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Am J Respir Crit Care Med. 1995 Sep;152(3):1016-21.

Arousal responses from apneic events during non-rapid-eye-movement sleep.

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  • 1Aintree Chest Centre, Liverpool, United Kingdom.

Abstract

Patients with obstructive sleep apnea (OSA) experience severe sleep disruption and consequent daytime sleepiness. Current arousal scoring criteria show that some obstructive apneic events do not end in a recognizable cortical electroencephalographic (EEG) arousal. It is not known whether events that end in an obvious EEG arousal differ from those that do not, in terms of EEG frequency changes during the apneic event, the respiratory effort developed prior to apnea termination, the degree of the postapneic increase in blood pressure, or changes in CO2 tensions. We studied 15 patients with OSA in early Stage 2 sleep and analyzed obstructive apneic events with and without typical EEG arousals, defining an arousal as a frequency shift to waking alpha rhythm of 1 s or longer. EEG signals were digitized and analyzed by fast Fourier transform during and immediately after each apnea. The median EEG frequency and mean pleural pressure of the first and second halves of the apneic episode were compared with that of the first breath. Peak pleural pressure was measured just before the end of the apneic episode. Systolic and diastolic blood pressures and CO2 tensions were measured at the onset and termination of apnea. For each patient, 10 events that ended in EEG arousal were compared with 10 events that did not. Mean apnea duration did not differ for the two groups of events. Median EEG frequency and pleural pressure increased significantly from 8.14 to 9.25 Hz and 15.4 to 22.1 cm H2O, respectively, as the apnea progressed, but there was no difference between the groups nor any difference in the peak pleural pressure.(ABSTRACT TRUNCATED AT 250 WORDS)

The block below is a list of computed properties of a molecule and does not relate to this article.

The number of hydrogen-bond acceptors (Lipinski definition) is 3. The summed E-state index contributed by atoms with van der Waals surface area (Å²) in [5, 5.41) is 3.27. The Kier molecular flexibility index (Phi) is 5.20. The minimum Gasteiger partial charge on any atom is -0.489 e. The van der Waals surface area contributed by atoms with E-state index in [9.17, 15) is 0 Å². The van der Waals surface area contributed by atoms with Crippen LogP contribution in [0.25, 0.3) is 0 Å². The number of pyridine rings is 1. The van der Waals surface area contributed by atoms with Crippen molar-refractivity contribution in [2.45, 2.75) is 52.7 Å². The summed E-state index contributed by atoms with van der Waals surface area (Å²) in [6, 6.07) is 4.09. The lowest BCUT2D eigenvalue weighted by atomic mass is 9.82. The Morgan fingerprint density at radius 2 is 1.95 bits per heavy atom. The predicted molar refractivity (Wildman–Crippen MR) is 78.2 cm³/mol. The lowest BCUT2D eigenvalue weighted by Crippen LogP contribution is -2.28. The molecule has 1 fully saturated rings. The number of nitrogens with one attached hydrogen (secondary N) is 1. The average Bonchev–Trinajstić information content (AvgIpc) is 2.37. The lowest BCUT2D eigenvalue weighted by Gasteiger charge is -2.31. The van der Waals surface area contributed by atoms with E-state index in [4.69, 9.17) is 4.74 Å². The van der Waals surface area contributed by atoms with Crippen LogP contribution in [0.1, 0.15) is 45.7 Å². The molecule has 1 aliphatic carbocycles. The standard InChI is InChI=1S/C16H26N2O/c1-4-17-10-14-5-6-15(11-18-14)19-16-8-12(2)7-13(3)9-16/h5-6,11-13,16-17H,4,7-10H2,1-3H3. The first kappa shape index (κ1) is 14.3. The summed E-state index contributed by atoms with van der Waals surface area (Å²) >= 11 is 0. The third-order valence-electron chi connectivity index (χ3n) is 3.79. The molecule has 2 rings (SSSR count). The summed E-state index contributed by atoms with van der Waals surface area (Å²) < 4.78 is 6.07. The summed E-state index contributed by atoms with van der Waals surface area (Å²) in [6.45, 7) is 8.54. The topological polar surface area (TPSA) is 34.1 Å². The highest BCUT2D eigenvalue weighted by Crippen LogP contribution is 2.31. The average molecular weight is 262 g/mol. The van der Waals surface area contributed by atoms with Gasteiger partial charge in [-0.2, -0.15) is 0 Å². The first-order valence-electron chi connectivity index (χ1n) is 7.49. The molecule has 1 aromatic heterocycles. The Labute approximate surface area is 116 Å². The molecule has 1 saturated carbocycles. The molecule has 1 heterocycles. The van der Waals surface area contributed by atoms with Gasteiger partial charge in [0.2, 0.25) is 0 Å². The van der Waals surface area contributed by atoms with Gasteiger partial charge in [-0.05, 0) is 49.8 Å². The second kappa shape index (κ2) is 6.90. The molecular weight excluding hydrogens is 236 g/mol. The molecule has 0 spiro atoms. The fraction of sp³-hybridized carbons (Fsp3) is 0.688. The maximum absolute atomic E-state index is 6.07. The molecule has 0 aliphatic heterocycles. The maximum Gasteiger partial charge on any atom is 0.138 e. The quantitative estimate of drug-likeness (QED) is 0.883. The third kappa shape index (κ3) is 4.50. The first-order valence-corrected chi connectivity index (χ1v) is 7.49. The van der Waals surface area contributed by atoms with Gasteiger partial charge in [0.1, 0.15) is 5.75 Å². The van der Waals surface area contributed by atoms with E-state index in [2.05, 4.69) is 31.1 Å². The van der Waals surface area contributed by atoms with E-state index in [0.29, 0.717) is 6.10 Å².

PMID:
7663777
[PubMed - indexed for MEDLINE]
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